It’s Sunday, so the Turnpike is pretty quiet. Young Stuart Woodard and brother Mike are tossing a football around — in the middle of the street. They’re aspiring athletes. When winter comes, their daily routine becomes: Go to school. Go to hockey practice. Come home for dinner. Go out behind the store to skate on the pond. What pond? The one right behind Woodward’s, part of the Vine Brook. In the future, the Vine Brook will wither and become a skinny capillary, but right now it’s a wide-open artery.
“We do an unbelievable amount of skating on the pond,” Stuart says. A few years in the future, Mike will go to Merrimack College on a full scholarship due his hockey skills, developed behind the Turnpike.
- Sand and gravel pits — Now the Burlington Mall.
- Wheeler Road before it was straightened near the Turnpike.
- Roebuck home.
- Woodward home/business — Now leased from the family by Dunkin’ Donuts.
- Hines home and adjacent Ye Old Spinning Wheel Coffee House — Now a commercial area containing Burlington Veterinary Hospital.
- Vine Brook — Now overgrown and constricted, but not then.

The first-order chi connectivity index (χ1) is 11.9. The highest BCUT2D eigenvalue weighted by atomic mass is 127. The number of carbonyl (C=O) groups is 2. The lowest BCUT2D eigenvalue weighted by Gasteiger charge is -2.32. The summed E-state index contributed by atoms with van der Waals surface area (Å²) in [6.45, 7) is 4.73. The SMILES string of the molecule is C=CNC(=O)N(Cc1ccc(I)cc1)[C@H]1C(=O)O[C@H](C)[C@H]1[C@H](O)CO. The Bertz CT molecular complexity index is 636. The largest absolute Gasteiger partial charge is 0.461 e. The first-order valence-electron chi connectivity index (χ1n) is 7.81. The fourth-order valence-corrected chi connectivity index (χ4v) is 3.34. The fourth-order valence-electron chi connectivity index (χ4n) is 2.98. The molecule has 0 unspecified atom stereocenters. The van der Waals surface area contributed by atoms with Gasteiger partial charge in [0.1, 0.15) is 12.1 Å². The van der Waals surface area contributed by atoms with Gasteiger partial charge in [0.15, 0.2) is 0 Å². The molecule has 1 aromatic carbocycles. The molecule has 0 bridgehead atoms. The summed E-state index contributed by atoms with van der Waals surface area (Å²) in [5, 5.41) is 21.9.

- Sand and gravel pits — Now the Seven Springs housing complex.
- Reed home — Now an electrical substation location.
Here comes Jim Roebuck. His family lives on Woods Corner, the junction of the Turnpike and a dirt path that will eventually be called Wheeler Road. The Roebucks have 3.25 acres and an 18-room house built in the early 1700s. It has a three-car garage. Actually, a three-carriage barn. There’s a rope swing over the nearby Vine Brook. Tommy Roebuck set it up by climbing a tree on his own. Now every kid in the area loves it — even some kids who aren’t in the area. The Osbornes from Winnmere come over a lot.
Jim wants to talk about pond hockey. “That pond is great for skating as long as you don’t get too close to the small waterfall just under the bridge. Richard Woodward played hockey in college, so he helps us set up and clear the ice behind his place, and he’s the referee. He stops some fights too.”